On October 6, 1998, eighteen year old Riley Haeling was fatally wounded, and fifteen year old Jennifer Salmon was shot twice but survived, in a drug related burglary in a suburb of Sacramento, California. Months after the crime, twenty-one year old David Quindt was implicated as a suspect by a fellow gang member, John Anderson. Anderson claimed he had provided Quindt with two guns the day before the shooting, one of which matched the caliber of the gun used at the scene of the crime. Quindt was arrested in mid-February, 1999.
Quindt was a known gang member with a juvenile criminal history, and he resembled a composite sketch drawn with the assistance of the surviving victim. Quindt was put on trial and positively identified by Salmon as the killer. Based almost exclusively on this eyewitness testimony, Quindt was convicted by a jury on December 2, 1999, of first degree murder, attempted murder, and robbery.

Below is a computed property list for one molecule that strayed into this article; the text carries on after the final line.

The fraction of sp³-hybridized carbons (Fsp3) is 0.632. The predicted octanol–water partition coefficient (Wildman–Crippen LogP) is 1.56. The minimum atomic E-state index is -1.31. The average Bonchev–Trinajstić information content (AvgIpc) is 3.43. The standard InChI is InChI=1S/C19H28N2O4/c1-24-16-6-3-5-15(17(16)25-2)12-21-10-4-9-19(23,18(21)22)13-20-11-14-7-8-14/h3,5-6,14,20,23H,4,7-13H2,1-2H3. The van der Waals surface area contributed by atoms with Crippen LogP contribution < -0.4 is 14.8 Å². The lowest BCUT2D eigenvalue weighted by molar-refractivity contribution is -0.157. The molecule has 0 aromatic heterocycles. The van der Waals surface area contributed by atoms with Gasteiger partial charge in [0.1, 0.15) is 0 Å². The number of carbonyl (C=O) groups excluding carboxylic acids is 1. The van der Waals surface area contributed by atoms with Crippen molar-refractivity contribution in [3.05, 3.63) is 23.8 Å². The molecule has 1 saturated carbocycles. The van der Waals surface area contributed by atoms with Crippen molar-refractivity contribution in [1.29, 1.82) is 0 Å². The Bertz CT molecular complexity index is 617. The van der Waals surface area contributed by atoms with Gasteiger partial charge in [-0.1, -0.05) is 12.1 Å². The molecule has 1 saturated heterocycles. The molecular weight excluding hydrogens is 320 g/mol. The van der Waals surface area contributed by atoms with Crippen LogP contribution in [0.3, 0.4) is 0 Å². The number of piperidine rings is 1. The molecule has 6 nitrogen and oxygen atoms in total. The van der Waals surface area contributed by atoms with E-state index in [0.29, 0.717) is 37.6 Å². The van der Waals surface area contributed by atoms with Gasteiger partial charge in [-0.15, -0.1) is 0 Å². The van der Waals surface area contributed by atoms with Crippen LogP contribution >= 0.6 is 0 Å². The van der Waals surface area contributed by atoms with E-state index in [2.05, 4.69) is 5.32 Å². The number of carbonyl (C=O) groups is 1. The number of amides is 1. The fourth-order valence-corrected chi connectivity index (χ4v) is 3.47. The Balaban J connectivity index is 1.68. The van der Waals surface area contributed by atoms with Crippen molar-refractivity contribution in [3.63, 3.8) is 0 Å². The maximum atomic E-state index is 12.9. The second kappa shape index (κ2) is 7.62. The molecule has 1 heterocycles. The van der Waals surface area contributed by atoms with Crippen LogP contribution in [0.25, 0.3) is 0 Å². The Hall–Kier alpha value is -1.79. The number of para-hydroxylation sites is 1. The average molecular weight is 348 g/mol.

Before Quindt was sentenced, an informant – motivated by a $10,000 reward offered by the Haeling family – contacted investigators and implicated three other individuals in the crime. Further investigation led to the identification of the real criminals and eventually all three were convicted. Quindt was released from jail on May 22, 2000, and on the same day the district attorney’s office moved to vacate the conviction on the ground that the real criminals had been identified. He received $17,200 in compensation for his incarceration from the State of California.